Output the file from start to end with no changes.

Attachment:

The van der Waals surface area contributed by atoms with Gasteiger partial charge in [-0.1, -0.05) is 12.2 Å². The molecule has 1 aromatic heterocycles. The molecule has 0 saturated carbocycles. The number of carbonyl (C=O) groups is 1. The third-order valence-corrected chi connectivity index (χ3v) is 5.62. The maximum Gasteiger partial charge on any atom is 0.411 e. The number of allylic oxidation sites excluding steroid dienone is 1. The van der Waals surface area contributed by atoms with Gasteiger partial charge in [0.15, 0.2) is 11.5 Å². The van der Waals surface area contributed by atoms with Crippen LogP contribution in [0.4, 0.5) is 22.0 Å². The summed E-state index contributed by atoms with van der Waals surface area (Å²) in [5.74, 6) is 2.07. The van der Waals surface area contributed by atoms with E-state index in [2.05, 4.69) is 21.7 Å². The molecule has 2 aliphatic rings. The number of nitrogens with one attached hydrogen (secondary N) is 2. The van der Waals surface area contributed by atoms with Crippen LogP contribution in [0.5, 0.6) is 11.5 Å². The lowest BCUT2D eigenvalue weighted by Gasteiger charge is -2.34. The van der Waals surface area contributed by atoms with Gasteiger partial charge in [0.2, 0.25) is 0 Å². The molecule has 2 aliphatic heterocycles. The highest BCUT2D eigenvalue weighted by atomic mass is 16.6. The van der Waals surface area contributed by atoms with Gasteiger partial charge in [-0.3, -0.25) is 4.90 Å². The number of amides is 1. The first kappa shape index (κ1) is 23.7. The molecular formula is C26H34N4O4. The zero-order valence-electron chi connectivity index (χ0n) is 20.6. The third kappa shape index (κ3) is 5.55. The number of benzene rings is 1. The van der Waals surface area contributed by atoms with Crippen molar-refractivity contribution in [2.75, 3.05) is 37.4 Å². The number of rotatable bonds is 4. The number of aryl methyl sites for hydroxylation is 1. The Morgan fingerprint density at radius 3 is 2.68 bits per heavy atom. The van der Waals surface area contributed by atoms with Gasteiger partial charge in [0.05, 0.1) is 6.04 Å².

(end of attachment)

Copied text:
The van der Waals surface area contributed by atoms with Gasteiger partial charge in [-0.1, -0.05) is 12.2 Å². The molecule has 1 aromatic heterocycles. The molecule has 0 saturated carbocycles. The number of carbonyl (C=O) groups is 1. The third-order valence-corrected chi connectivity index (χ3v) is 5.62. The maximum Gasteiger partial charge on any atom is 0.411 e. The number of allylic oxidation sites excluding steroid dienone is 1. The van der Waals surface area contributed by atoms with Gasteiger partial charge in [0.15, 0.2) is 11.5 Å². The van der Waals surface area contributed by atoms with Crippen LogP contribution in [0.4, 0.5) is 22.0 Å². The summed E-state index contributed by atoms with van der Waals surface area (Å²) in [5.74, 6) is 2.07. The van der Waals surface area contributed by atoms with E-state index in [2.05, 4.69) is 21.7 Å². The molecule has 2 aliphatic rings. The number of nitrogens with one attached hydrogen (secondary N) is 2. The van der Waals surface area contributed by atoms with Crippen LogP contribution in [0.5, 0.6) is 11.5 Å². The lowest BCUT2D eigenvalue weighted by Gasteiger charge is -2.34. The van der Waals surface area contributed by atoms with Gasteiger partial charge in [0.2, 0.25) is 0 Å². The molecule has 2 aliphatic heterocycles. The highest BCUT2D eigenvalue weighted by atomic mass is 16.6. The van der Waals surface area contributed by atoms with Gasteiger partial charge in [-0.3, -0.25) is 4.90 Å². The number of amides is 1. The first kappa shape index (κ1) is 23.7. The molecular formula is C26H34N4O4. The zero-order valence-electron chi connectivity index (χ0n) is 20.6. The third kappa shape index (κ3) is 5.55. The number of benzene rings is 1. The van der Waals surface area contributed by atoms with Crippen molar-refractivity contribution in [2.75, 3.05) is 37.4 Å². The number of rotatable bonds is 4. The number of aryl methyl sites for hydroxylation is 1. The Morgan fingerprint density at radius 3 is 2.68 bits per heavy atom. The van der Waals surface area contributed by atoms with Gasteiger partial charge in [0.05, 0.1) is 6.04 Å².